Friday, January 27, 2017

Tumpkin's Time Ends at CU: Passion Fuels Violence

In October 2016, I interviewed Joe Tumpkin the day before the Oregon State game  and wrote a piece titled Coach Joe Tumpkin: Practicing What He Preaches.  During the interview he was a quiet spoken, cordial man very knowledgeable about the game of football and seemed like a very nice man from what I was told of him.  The ironic aspect to this interview happening was it  happened because I was introduced to Joe Tumpkin via social media from a simple acquaintance that I came to find out was the woman (let's call her "Paige) that was Tumpkin's lover/girlfriend and the woman that later would turn out to be the other side of Joe Tumpkin I had already seen pieces of on the football field.  

On the field, you saw something different where Tumpkin's fire and passion would come out and be worn on his sleeve.  There was the sideline confrontation with Coach MacIntyre during the 2015 Oregon game and the penchant to yell or scream during practice/games.  The quiet demeanor of a grounded man had a switch flicked when it came to the sport he was passionate about.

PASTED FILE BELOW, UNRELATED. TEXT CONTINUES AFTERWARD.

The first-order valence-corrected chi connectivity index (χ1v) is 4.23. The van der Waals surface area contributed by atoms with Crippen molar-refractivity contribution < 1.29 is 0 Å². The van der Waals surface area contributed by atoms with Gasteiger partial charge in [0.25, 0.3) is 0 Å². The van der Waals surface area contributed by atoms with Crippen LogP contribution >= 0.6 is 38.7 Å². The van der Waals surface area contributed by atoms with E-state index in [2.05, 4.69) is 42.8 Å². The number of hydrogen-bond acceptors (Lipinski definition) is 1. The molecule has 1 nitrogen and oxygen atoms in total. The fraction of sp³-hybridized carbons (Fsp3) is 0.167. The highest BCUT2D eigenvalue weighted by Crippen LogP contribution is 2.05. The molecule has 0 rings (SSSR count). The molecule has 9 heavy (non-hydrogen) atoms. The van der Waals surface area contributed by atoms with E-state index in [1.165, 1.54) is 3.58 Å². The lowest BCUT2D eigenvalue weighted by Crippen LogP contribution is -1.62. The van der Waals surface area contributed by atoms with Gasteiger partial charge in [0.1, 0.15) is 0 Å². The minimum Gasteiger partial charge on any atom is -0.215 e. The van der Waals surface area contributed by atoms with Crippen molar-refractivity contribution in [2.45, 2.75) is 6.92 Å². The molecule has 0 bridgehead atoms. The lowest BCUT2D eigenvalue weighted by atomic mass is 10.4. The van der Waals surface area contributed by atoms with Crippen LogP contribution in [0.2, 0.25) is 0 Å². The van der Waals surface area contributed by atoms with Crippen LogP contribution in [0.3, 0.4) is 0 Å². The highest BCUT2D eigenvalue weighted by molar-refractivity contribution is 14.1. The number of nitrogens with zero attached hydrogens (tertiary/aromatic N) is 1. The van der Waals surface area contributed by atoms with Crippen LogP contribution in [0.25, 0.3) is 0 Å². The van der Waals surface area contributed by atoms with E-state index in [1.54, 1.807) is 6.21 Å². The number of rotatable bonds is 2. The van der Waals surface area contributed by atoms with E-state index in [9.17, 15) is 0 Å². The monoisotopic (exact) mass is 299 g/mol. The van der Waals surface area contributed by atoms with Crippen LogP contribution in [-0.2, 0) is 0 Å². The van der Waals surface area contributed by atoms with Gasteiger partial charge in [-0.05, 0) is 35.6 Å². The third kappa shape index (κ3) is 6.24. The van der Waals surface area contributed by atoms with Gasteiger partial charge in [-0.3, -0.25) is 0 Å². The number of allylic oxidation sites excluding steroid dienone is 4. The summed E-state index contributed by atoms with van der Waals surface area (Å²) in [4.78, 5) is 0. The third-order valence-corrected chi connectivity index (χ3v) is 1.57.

Unfortunately, that same switch flicked for the woman he was passionate about and it led to nearly two years of domestic violence.  The woman that loved Joe Tumpkin probably focused on the same things I saw in Joe in that short hour interview and ignored the fire that brewed within.  Paige saw the man that was God fearing and raised by a woman of the Lord in Dr. Mary Tumpkin and the man I saw that offered you a beverage and friendliness that you don't always show someone that is a stranger.  Most of all, Paige saw the man that she had fallen in love with over a year before he was hired by CU.  Someone that had never laid a hand on her or showed the violence and "passion" on the football field towards her.  

In February of 2015 Joe Tumpkin was hired by CU and Paige was there with him.  During his time at CU, she had met with the other football staff members, members of the athletic department and was well  received and part of the group of the coaches wives group.  But over the course of those twenty plus months, Paige endured violence from Joe she had never seen before when their relationship formed and grew in Michigan.  Violence came to Colorado with Tumpkin from a violent episode on her second visit to Colorado.  The excuses and the cover up began that day and continued for nearly two years.  While not every visit was violent, every episode of violence became more violent.  And Paige's cover-ups for any evidence became greater.